International variation in GP treatment strategies for subclinical hypothyroidism in older adults: a case-based survey

den Elzen, W. P.; Lefebre-van de Fliert, A. A.; Virgini, Vanessa; Mooijaart, S. P.; Frey, Peter; Kearney, P. M.; Kerse, N.; Mallen, C. D.; McCarthy, V. J.; Muth, C.; Rosemann, T.; Russell, A.; Schers, H.; Stott, D. J.; de Waal, M. W.; Warner, A.; Westendorp, R. G.; Rodondi, Nicolas; Gussekloo, J. (2015). International variation in GP treatment strategies for subclinical hypothyroidism in older adults: a case-based survey. British journal of general practice, 65(631), e121-e132. Royal College of General Practitioners 10.3399/bjgp15X683569

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Background: There is limited evidence about the impact of treatment for subclinical hypothyroidism, especially among older people. Aim: To investigate the variation in GP treatment strategies for older patients with subclinical hypothyroidism depending on country and patient characteristics. Design and setting: Case-based survey of GPs in the Netherlands, Germany, England, Ireland, Switzerland, and New Zealand. Method: The treatment strategy of GPs (treatment yes/no, starting-dose thyroxine) was assessed for eight cases presenting a woman with subclinical hypothyroidism. The cases differed in the patient characteristics of age (70 versus 85 years), vitality status (vital versus vulnerable), and thyroid-stimulating hormone (TSH) concentration (6 versus 15 mU/L). Results: A total of 526 GPs participated (the Netherlands n = 129, Germany n = 61, England n = 22, Ireland n = 21, Switzerland n = 262, New Zealand n = 31; overall response 19%). Across countries, differences in treatment strategy were observed. GPs from the Netherlands (mean treatment percentage 34%), England (40%), and New Zealand (39%) were less inclined to start treatment than GPs in Germany (73%), Ireland (62%), and Switzerland (52%) (P = 0.05). Overall, GPs were less inclined to start treatment in 85-year-old than in 70-year-old females (pooled odds ratio [OR] 0.74 [95% confidence interval [CI] = 0.63 to 0.87]). Females with a TSH of 15 mU/L were more likely to get treated than those with a TSH of 6 mU/L (pooled OR 9.49 [95% CI = 5.81 to 15.5]). Conclusion: GP treatment strategies of older people with subclinical hypothyroidism vary largely by country and patient characteristics. This variation underlines the need for a new generation of international guidelines based on the outcomes of randomised clinical trials set within primary care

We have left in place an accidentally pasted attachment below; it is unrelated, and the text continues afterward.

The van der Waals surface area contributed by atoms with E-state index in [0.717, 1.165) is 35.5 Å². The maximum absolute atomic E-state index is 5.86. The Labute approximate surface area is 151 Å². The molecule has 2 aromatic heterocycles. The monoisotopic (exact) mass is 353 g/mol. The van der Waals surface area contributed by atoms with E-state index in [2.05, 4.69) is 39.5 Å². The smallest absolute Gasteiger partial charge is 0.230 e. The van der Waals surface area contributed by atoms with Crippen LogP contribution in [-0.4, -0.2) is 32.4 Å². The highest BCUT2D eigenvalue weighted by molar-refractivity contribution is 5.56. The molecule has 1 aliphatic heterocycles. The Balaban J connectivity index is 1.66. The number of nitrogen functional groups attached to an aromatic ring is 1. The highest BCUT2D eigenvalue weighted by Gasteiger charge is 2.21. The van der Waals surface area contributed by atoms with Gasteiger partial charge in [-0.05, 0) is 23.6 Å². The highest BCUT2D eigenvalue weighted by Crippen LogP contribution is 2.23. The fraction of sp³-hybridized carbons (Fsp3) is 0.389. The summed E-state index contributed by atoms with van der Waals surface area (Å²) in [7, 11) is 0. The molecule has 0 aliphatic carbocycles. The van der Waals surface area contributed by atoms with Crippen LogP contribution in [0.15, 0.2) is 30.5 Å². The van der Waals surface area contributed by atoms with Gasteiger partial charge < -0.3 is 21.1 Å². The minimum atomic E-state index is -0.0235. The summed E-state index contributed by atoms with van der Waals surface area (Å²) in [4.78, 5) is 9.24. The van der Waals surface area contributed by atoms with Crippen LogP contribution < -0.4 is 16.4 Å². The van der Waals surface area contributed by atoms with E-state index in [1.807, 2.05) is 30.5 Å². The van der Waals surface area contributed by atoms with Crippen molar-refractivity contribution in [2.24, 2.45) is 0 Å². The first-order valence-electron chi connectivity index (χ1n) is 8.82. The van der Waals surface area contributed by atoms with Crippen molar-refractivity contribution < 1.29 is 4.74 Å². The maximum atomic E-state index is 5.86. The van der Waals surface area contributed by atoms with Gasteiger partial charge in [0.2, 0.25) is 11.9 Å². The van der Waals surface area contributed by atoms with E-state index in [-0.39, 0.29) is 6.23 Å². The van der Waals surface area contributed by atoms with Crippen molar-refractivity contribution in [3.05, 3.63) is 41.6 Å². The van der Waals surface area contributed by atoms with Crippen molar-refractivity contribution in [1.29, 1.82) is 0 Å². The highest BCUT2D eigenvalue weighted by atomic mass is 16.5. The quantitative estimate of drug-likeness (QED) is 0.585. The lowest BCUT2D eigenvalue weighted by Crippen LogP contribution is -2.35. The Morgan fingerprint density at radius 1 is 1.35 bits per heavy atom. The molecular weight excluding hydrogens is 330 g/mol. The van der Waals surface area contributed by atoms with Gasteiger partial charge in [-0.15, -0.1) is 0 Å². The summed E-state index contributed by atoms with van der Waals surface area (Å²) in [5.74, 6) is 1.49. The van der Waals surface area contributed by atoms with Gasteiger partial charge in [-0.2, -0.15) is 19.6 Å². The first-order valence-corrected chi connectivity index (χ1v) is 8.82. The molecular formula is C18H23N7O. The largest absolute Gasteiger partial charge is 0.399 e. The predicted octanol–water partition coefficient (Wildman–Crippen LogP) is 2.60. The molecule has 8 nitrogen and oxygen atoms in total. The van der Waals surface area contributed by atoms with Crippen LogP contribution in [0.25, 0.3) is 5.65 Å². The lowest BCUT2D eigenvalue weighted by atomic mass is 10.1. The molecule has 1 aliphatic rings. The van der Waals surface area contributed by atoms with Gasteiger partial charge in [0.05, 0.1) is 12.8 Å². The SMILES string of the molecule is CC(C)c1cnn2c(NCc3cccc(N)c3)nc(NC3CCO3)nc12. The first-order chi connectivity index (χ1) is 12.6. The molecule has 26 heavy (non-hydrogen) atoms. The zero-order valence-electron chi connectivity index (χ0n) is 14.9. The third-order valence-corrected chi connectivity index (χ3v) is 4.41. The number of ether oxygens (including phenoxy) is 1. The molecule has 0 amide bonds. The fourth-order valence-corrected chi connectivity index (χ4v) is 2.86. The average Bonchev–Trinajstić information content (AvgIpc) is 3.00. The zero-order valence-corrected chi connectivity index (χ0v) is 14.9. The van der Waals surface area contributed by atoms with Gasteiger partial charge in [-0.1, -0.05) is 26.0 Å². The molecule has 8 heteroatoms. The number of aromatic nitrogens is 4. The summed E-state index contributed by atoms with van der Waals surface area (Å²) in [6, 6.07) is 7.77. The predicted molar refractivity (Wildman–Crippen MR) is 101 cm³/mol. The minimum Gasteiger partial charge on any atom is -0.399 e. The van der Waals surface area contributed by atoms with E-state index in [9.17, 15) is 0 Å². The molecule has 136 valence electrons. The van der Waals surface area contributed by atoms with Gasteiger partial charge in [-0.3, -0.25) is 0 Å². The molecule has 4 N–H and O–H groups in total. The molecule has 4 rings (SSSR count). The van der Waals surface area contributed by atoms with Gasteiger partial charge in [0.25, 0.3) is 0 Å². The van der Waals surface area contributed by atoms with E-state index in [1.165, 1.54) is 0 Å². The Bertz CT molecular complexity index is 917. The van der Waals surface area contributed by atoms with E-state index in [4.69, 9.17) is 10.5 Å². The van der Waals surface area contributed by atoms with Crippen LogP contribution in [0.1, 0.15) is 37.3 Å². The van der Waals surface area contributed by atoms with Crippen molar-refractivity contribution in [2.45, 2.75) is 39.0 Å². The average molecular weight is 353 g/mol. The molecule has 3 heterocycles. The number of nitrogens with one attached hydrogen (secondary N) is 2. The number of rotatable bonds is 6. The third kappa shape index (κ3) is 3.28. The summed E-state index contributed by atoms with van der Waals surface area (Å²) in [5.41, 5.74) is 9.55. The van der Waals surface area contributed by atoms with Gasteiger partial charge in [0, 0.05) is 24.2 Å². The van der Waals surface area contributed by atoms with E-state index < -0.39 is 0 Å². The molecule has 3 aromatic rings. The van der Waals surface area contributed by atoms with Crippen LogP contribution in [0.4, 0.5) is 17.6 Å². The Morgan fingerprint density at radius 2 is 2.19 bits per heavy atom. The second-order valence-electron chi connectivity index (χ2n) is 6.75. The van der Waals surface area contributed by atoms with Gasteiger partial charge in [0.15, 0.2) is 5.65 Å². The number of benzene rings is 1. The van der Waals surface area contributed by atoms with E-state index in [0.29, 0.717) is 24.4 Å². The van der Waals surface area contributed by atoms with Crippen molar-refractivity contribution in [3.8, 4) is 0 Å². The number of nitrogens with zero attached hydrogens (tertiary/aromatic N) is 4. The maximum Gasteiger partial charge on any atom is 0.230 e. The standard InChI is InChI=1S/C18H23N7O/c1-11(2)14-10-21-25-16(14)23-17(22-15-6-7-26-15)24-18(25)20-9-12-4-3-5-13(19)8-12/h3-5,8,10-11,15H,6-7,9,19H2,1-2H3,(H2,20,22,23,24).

Item Type:

Journal Article (Original Article)

Division/Institute:

04 Faculty of Medicine > Department of General Internal Medicine (DAIM) > Clinic of General Internal Medicine > Centre of Competence for General Internal Medicine
04 Faculty of Medicine > Medical Education > Institute of General Practice and Primary Care (BIHAM)
04 Faculty of Medicine > Department of General Internal Medicine (DAIM) > Clinic of General Internal Medicine

UniBE Contributor:

Virgini, Vanessa Sophie; Frey, Peter and Rodondi, Nicolas

Subjects:

600 Technology > 610 Medicine & health
300 Social sciences, sociology & anthropology > 360 Social problems & social services

ISSN:

0960-1643

Publisher:

Royal College of General Practitioners

Language:

English

Submitter:

Doris Kopp Heim

Date Deposited:

06 Feb 2015 13:46

Last Modified:

12 Sep 2017 20:55

Publisher DOI:

10.3399/bjgp15X683569

PubMed ID:

25624308

Uncontrolled Keywords:

general practice, subclinical hypothyroidism, survey

BORIS DOI:

10.7892/boris.62609

URI:

https://boris.unibe.ch/id/eprint/62609

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